“Hyper-focused on both the evolving digital landscape and the ‘design doing’ of creating excellent products & experiences, Digital Product by Design acknowledges that the creation of digital products extends far beyond UX & Engineering”
“In all cases, next generation product development requires a multifaceted approach to consistently deliver Excellent Digital Products”
Digital Product be Design 2019 #DigiProd2019
I would first like to thank CMP and Marisa White, Principal Analyst, for the opportunity to participate in this year’s Digital Product by Design conference, which was held in Los Angeles just a couple of weeks ago.
My involvement started earlier in the year as an Advisory Board member for the Design & Innovation‘s think tank, which also covers Design Thinking, Experience Design and Service Design conference series. Additionally a lengthy personal interview was featured as a three-part blog in the months gearing up to the event:
- Part 1 – What is Human Centered Design
- Part 2 – Maturity to Digital & Design
- Part 3 – Human Centered Design as a Priority
I am also glad to share that my talk, “How To Apply Human Factors to Emerging Technologies” (below) was scheduled as the event’s first session. My presentation introduced a primer on QXbD, Quality Experiences by Design, which also positions the Studio’s model relevance in this line of work.
On subsequent days I joined the conference’s Design Leadership Panel (above photo) and hosted a roundtable discussion on “How to Scale Up and Down in Conjunction with Business Requirements“.
Digital Product by Design 2019 was attended by senior leaders across a wide variety of corporate functions and industries. That is a reflection of the fact that:
- digitalization’s pervasiveness is leaving no sector untouched because digital experiences have already become the new normal rather than an experimental fringe
- digital transformation initiatives remain at top the C-suite’s agenda, though challenges abound and success remains elusive for many… culture being the issue
- compelling service experiences involve a mix of low and high tech, and even our most common daily products can now be connected and highly interactive
- mobile connectivity, networks, cloud computing and software defined systems are coming together at ubiquitous speed and scale… 5G’s thrust enabling what’s next.
Digital Product by Design 2019 – Speaker line-up (sample)
Google’s Vivian Sarratt reminded us about the need for taking interdisciplinary collaboration and teamwork to new levels by aligning common goals, communicating and sharing what’s needed and co-designing to better innovate, which also has to do with relinquishing control in the outcome’s best interest. Vivian also covered Andy Grove’s OKR, Objectives and Key Results framework.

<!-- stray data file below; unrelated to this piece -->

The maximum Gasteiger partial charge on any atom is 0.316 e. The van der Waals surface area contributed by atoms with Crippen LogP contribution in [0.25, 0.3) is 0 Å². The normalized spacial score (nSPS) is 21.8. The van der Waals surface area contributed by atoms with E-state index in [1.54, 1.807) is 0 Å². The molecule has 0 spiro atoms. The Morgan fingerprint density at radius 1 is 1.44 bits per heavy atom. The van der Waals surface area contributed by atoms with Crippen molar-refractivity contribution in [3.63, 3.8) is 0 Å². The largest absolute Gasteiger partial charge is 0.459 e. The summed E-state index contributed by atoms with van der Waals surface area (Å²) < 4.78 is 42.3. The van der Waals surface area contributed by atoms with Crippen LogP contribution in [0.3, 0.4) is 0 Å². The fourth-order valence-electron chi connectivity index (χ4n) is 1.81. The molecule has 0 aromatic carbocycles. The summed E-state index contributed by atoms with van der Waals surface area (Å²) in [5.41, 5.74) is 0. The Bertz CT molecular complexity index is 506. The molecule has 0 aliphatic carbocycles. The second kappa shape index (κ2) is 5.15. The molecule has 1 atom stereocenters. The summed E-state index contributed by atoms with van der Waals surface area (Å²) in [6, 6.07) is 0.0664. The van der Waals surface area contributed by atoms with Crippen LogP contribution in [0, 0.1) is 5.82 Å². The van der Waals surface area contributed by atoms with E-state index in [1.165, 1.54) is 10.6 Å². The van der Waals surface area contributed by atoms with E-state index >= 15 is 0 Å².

In the context of my roundtable addressing “How to Scale Up/Down in Conjunction with Business Requirements”, OKRs became instrumental for first defining the mission in terms of sought-after outcomes. Innovating also has to do with fluid game changing initiatives and acknowledging that a plan might not survive first contact was also relevant because ripple effects and moving targets are likely to arise… therefore: (a) foresight and early situational awareness, (b) agile fine-tuning and calibration, (c) the courage to say “no” to defuse mission creep or distractions, and (d) timely pivoting, all being key abilities to navigate unchartered territories.
Second: aligning stakeholders across functions under an interdisciplinary organizational culture rallying adequate resource levels. Diversity of optics and thought leadership should generate the sort of creative tensions leading to innovative problem solving. Each individual should be empowered to make a difference, though it does take an interdisciplinary team to deliver… while staying away from groupthink’s counter productive bias.
Third: equipping worthwhile creative efforts to succeed, which does entail managing elastic resource levels (scaling up/down) and “controlled failure techniques” allowing for rapid experimentation early in the project’s journey… as well as “starting lean” and “remaining nimble” through the endeavor’s multiple twists and turns. The roller-coaster nature of creative work is not everyone’s cup of tea: it takes core values, earning organizational and user trust, work ethics and mental toughness.
I would also like to take this chance to thank Y Media Labs‘ Ashish Toshniwal, Joe Johnston and Stephanie Wiseman, Discovery – Motortrend Studio‘s Argam Dehhartunian and American Specialty Health‘s Ali Hussain for the engaging discussions and insightful remarks.
“Focus on the humans (customers and employees) at the epicenter of transformational change” – Joe Johnston, Y Media Labs.
Discovery’s Motortrend Studio in Los Angeles.
Thanks again and looking forward to crossing paths in the near feature. Please feel free to reconnect on LinkedIn to stay in touch and continue any of our discussions… or get new interesting ones started : )